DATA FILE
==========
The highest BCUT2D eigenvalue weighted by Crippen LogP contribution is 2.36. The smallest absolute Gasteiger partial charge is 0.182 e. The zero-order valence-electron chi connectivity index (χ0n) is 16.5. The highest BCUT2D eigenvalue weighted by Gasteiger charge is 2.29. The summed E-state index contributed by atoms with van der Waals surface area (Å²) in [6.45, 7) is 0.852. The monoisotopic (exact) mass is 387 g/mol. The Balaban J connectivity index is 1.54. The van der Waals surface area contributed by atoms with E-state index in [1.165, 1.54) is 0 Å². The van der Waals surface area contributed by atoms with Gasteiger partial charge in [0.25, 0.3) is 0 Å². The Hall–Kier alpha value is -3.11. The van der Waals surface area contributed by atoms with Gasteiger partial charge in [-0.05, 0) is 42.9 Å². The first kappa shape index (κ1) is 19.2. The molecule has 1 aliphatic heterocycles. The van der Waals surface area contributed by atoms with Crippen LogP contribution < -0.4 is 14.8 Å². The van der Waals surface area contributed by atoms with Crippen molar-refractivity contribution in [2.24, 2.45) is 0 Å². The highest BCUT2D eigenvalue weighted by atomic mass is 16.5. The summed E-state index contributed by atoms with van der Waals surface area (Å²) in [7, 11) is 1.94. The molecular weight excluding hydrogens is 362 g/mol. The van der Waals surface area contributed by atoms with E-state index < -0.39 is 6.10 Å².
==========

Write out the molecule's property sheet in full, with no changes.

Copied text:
The highest BCUT2D eigenvalue weighted by Crippen LogP contribution is 2.36. The smallest absolute Gasteiger partial charge is 0.182 e. The zero-order valence-electron chi connectivity index (χ0n) is 16.5. The highest BCUT2D eigenvalue weighted by Gasteiger charge is 2.29. The summed E-state index contributed by atoms with van der Waals surface area (Å²) in [6.45, 7) is 0.852. The monoisotopic (exact) mass is 387 g/mol. The Balaban J connectivity index is 1.54. The van der Waals surface area contributed by atoms with E-state index in [1.165, 1.54) is 0 Å². The van der Waals surface area contributed by atoms with Gasteiger partial charge in [0.25, 0.3) is 0 Å². The Hall–Kier alpha value is -3.11. The van der Waals surface area contributed by atoms with Gasteiger partial charge in [-0.05, 0) is 42.9 Å². The first kappa shape index (κ1) is 19.2. The molecule has 1 aliphatic heterocycles. The van der Waals surface area contributed by atoms with Crippen LogP contribution < -0.4 is 14.8 Å². The van der Waals surface area contributed by atoms with Crippen molar-refractivity contribution in [2.24, 2.45) is 0 Å². The highest BCUT2D eigenvalue weighted by atomic mass is 16.5. The summed E-state index contributed by atoms with van der Waals surface area (Å²) in [7, 11) is 1.94. The molecular weight excluding hydrogens is 362 g/mol. The van der Waals surface area contributed by atoms with E-state index < -0.39 is 6.10 Å².